What follows is a list of jobs that are not for anyone but those with very strong stomachs. Thinking of a career change? Here are some ideas.

  • The average funeral in the U.S. costs about . Educated consumers can comparison shop and find a coffin at Wal-Mart for less than , but typically those grieving for loved ones simply reply on local funeral homes and accept their price points.While the cost associated with the average funeral service is burdensome for most, there are those for whom no average funeral will do. Many actors, musicians and politicians have been sent off in grand fashion, with extravagant final services featuring dizzy

    Who has had some of the most extravagant funerals of all time? Check out our list.

  • The forward march of technology is both unforgiving and unstoppable. As it mercilessly weeds out the old in favor of the new, once beloved products and services become less favored by consumers, while others simply become obsolete.It’s always been this way. The horse and buggy was once the dominant means of travel for Americans, but once the automobile was invented formerly solvent buggy makers found themselves out of a job.This dynamic repeats itself whenever a new invention comes along that si

    What follows is a list of products and services that became so indispensable to consumers that they instantly lost interest in their previous favorites.

  • Hollywood has remake fever. While nobody ever accused the American film industry of having too many new ideas, the number of remakes being trotted out by the major studios lately is alarming -- as is their choice of movies to remake. For example, on Oct. 14, 2011, remakes of both 1984’s “Footloose” and 1981’s “The Thing” will come to theaters, and although no one can say how much money they’ll make, it’s hard to imagine that they’ll make less money than their 30-year-old predecessors. Or will th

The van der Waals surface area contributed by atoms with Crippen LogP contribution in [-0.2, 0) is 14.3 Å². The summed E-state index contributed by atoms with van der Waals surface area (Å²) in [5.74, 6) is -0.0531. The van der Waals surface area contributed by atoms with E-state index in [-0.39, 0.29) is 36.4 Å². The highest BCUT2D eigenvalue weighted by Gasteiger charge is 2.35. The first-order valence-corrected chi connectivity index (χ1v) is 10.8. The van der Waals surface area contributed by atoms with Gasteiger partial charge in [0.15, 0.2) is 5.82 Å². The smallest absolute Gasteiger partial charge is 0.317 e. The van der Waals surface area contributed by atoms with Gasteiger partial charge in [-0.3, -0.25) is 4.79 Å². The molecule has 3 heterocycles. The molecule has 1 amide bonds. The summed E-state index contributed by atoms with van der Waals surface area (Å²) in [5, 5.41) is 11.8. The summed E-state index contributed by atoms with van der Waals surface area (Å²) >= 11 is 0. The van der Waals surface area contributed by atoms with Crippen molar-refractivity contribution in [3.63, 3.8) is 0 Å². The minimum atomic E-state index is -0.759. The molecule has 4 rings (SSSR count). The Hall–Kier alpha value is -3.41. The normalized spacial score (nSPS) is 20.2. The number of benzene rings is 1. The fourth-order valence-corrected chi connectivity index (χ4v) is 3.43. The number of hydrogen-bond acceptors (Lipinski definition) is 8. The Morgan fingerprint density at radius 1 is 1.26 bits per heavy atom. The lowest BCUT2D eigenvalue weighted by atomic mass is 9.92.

Hollywood has remake fever. What are notable movie remakes that made less money than the originals?Find out!

  • Employees who call in sick normally get most of the blame for lost productivity, but a phenomenon known as “presenteeism” has been gaining notice, as well. Defined as the act of coming in to work when you’re sick and doing a third-rate job as a result, presenteeism costs businesses billions of dollars a year in lost productivity.If presenteeism is damaging to businesses, then it would stand to reason that the workplace would be better off if sick workers stayed home until they got better. When t

    Coming in to work when you’re sick costs businesses billions a year in lost productivity, but many workplaces can make employees sick. Here are 10 ways that your work may be killing you and your employer.

  • Master Card

    In September 2011, Bank of America announced that it would charge customers a monthly fee of $5 for debit card use.  Consumers may be unhappy with the decision, but they’re already paying fees on their credit and debit cards all the time. Here are some things to watch out for to avoid paying extra fees on credit and debit cards.